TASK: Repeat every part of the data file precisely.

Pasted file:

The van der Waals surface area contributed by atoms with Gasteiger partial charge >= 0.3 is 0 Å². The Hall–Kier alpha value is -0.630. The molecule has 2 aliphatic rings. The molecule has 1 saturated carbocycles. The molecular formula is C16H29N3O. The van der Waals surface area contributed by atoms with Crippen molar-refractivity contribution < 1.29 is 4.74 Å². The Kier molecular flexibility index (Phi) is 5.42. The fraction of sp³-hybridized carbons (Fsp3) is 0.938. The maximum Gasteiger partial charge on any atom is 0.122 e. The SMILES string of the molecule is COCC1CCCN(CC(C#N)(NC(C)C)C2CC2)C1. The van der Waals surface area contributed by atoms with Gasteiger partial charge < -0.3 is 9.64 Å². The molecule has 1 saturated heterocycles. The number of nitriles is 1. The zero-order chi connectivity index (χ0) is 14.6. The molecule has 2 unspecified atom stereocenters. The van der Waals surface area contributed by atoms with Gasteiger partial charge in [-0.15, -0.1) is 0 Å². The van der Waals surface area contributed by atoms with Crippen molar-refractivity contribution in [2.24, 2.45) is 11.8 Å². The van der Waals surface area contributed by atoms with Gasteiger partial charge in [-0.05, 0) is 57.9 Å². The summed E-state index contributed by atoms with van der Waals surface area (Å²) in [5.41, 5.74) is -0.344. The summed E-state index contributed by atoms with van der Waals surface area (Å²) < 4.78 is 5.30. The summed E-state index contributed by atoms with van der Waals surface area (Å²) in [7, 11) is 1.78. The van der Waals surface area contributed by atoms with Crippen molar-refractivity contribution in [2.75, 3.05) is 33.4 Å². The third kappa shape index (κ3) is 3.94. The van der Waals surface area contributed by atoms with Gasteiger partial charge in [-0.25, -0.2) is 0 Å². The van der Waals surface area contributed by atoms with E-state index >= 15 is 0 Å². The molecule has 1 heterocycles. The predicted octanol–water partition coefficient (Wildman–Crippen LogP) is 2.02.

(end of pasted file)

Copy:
The van der Waals surface area contributed by atoms with Gasteiger partial charge >= 0.3 is 0 Å². The Hall–Kier alpha value is -0.630. The molecule has 2 aliphatic rings. The molecule has 1 saturated carbocycles. The molecular formula is C16H29N3O. The van der Waals surface area contributed by atoms with Crippen molar-refractivity contribution < 1.29 is 4.74 Å². The Kier molecular flexibility index (Phi) is 5.42. The fraction of sp³-hybridized carbons (Fsp3) is 0.938. The maximum Gasteiger partial charge on any atom is 0.122 e. The SMILES string of the molecule is COCC1CCCN(CC(C#N)(NC(C)C)C2CC2)C1. The van der Waals surface area contributed by atoms with Gasteiger partial charge < -0.3 is 9.64 Å². The molecule has 1 saturated heterocycles. The number of nitriles is 1. The zero-order chi connectivity index (χ0) is 14.6. The molecule has 2 unspecified atom stereocenters. The van der Waals surface area contributed by atoms with Gasteiger partial charge in [-0.15, -0.1) is 0 Å². The van der Waals surface area contributed by atoms with Crippen molar-refractivity contribution in [2.24, 2.45) is 11.8 Å². The van der Waals surface area contributed by atoms with Gasteiger partial charge in [-0.05, 0) is 57.9 Å². The summed E-state index contributed by atoms with van der Waals surface area (Å²) in [5.41, 5.74) is -0.344. The summed E-state index contributed by atoms with van der Waals surface area (Å²) < 4.78 is 5.30. The summed E-state index contributed by atoms with van der Waals surface area (Å²) in [7, 11) is 1.78. The van der Waals surface area contributed by atoms with Crippen molar-refractivity contribution in [2.75, 3.05) is 33.4 Å². The third kappa shape index (κ3) is 3.94. The van der Waals surface area contributed by atoms with Gasteiger partial charge in [-0.25, -0.2) is 0 Å². The van der Waals surface area contributed by atoms with E-state index >= 15 is 0 Å². The molecule has 1 heterocycles. The predicted octanol–water partition coefficient (Wildman–Crippen LogP) is 2.02.